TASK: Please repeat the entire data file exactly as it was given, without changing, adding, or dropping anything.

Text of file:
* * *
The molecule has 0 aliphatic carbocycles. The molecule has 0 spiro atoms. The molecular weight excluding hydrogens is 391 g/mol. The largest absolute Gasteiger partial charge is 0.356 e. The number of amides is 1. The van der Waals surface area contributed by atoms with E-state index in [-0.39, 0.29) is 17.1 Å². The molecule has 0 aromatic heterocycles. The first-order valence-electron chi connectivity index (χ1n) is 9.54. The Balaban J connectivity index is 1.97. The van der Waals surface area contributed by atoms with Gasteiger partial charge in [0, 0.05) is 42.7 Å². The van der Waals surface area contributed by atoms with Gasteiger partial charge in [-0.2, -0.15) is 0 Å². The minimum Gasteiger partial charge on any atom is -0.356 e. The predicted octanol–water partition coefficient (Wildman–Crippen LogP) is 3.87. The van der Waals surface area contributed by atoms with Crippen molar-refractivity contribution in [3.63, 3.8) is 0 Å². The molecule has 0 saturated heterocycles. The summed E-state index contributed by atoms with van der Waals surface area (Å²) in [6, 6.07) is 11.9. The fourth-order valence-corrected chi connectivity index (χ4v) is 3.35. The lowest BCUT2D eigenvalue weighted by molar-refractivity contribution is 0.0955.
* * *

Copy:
The molecule has 0 aliphatic carbocycles. The molecule has 0 spiro atoms. The molecular weight excluding hydrogens is 391 g/mol. The largest absolute Gasteiger partial charge is 0.356 e. The number of amides is 1. The van der Waals surface area contributed by atoms with E-state index in [-0.39, 0.29) is 17.1 Å². The molecule has 0 aromatic heterocycles. The first-order valence-electron chi connectivity index (χ1n) is 9.54. The Balaban J connectivity index is 1.97. The van der Waals surface area contributed by atoms with Gasteiger partial charge in [0, 0.05) is 42.7 Å². The van der Waals surface area contributed by atoms with Gasteiger partial charge in [-0.2, -0.15) is 0 Å². The minimum Gasteiger partial charge on any atom is -0.356 e. The predicted octanol–water partition coefficient (Wildman–Crippen LogP) is 3.87. The van der Waals surface area contributed by atoms with Crippen molar-refractivity contribution in [3.63, 3.8) is 0 Å². The molecule has 0 saturated heterocycles. The summed E-state index contributed by atoms with van der Waals surface area (Å²) in [6, 6.07) is 11.9. The fourth-order valence-corrected chi connectivity index (χ4v) is 3.35. The lowest BCUT2D eigenvalue weighted by molar-refractivity contribution is 0.0955.